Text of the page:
Cannabis and IBD
The Endocannabinoid System (ECS)
To understand why marijuana might be beneficial for IBD, it is useful to have a basic knowledge of the endocannabinoid system. The ECS helps our bodies regulate pain, mood, appetite, gastrointestinal (GI) motility, memory, emotions, stress response, immune function, and more. The ECS is a complex combination of endocannabinoids (cannabinoids that our bodies naturally produce) that stimulate the body’s cannabinoid receptors, which are located in many areas of the body, such as the brain, muscles, fat (adipose tissue), and the entire GI tract. When a person ingests THC and/or CBD, which are similar molecular shapes to endocannabinoids, they fit into the same receptors and trigger reactions that result in either very high or very low levels of specific molecules that the brain’s cells use to communicate with one another (neurotransmitters). This is important because a growing body of research suggests that the functioning (or lack of functioning) of the ECS has an important relationship to the pathology of IBD.
To date, most research around the effects of marijuana (or its THC and CBD compounds) on IBD has involved studies with animals or biopsied human tissue. The results look promising, but warrant additional research and human studies before we can really understand how effective these substances might be.
In one study,4 researchers induced intestinal inflammation (colitis) in rodents and then tested the effectiveness of THC and CBD compared to sulphasalazine (one of the longest-used anti-inflammatory medications) on relieving the associated inflammation. The results showed that THC was most effective of the three when used on its own at a sufficient dose, CBD was ineffective on its own, and sulphasalazine was only slightly effective. Interestingly, the researchers found a synergetic effect when they combined a lower dose of THC (that they knew was ineffective on its own) with CBD; this treatment was even more beneficial than the previously noted effective dose of THC alone. This could mean that a future treatment that combines a lower dose of THC with CBD might be safer and have fewer side effects than a treatment with a higher dose of THC, since CBD does not cause intoxication. Unlike sulphasalazine, THC alone and combined with CBD also improved the function of colonic muscle movement.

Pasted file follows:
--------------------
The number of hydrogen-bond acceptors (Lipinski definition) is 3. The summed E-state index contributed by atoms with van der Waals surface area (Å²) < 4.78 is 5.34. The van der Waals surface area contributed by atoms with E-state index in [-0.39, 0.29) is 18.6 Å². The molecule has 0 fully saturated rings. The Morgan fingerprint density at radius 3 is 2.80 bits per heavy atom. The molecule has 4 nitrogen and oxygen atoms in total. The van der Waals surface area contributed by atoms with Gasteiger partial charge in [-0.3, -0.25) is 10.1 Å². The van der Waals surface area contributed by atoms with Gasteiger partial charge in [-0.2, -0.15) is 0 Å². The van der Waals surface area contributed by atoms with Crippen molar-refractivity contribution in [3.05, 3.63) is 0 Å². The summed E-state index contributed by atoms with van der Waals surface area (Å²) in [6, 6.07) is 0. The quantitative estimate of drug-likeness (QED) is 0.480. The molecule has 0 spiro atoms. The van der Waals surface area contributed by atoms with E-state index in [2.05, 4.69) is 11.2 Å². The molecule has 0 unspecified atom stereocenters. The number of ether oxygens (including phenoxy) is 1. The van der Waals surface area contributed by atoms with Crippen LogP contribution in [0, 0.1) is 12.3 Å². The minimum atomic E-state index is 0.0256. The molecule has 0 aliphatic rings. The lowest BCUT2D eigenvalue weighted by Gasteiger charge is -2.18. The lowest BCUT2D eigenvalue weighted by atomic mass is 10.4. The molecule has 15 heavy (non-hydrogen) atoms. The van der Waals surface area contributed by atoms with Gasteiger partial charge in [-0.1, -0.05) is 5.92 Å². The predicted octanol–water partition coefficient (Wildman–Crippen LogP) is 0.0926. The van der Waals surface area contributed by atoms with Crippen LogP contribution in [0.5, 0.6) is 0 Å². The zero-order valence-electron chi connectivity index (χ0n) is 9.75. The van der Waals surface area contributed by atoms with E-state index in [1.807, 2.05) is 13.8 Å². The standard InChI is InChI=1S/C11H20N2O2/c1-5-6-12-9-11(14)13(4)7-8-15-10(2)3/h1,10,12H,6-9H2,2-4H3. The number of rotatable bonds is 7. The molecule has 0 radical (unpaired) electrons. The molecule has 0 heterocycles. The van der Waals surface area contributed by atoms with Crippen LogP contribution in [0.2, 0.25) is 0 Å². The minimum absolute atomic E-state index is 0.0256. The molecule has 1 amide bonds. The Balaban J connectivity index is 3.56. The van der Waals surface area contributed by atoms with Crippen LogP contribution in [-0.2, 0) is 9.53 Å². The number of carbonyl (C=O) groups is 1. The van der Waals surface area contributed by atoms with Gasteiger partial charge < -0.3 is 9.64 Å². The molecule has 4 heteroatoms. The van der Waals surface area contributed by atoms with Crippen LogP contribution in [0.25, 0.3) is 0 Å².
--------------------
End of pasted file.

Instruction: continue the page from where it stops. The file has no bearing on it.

In another animal study,5 researchers used several different methods to test the effectiveness of CBD alone at reducing inflammation in colitis. They found that administering CBD after inducing inflammation reduced it and that administering CBD before inducing inflammation prevented it from occurring at all. Using biopsies from individuals with ulcerative colitis, they also found that CBD was an effective anti-inflammatory agent, whether the biopsy was from a patient in remission or experiencing active disease. The researchers found that CBD affects certain cells (enteric glial cells) that are the first line of defence against harmful pathogens. In the presence of pathogens, these cells normally stimulate the inflammatory process by manufacturing a specific protein but CBD modulates its production, thereby reducing inflammation in the GI tract.
In a small retrospective observational study,6 researchers asked 30 Crohn’s disease patients in Israel a number of questions about the severity of their symptoms, any past surgeries and medical treatments, and their reasons for using marijuana. Where possible, the researchers compared this information with medical documents (hospitalization and medication use records), to find objective signs of disease severity.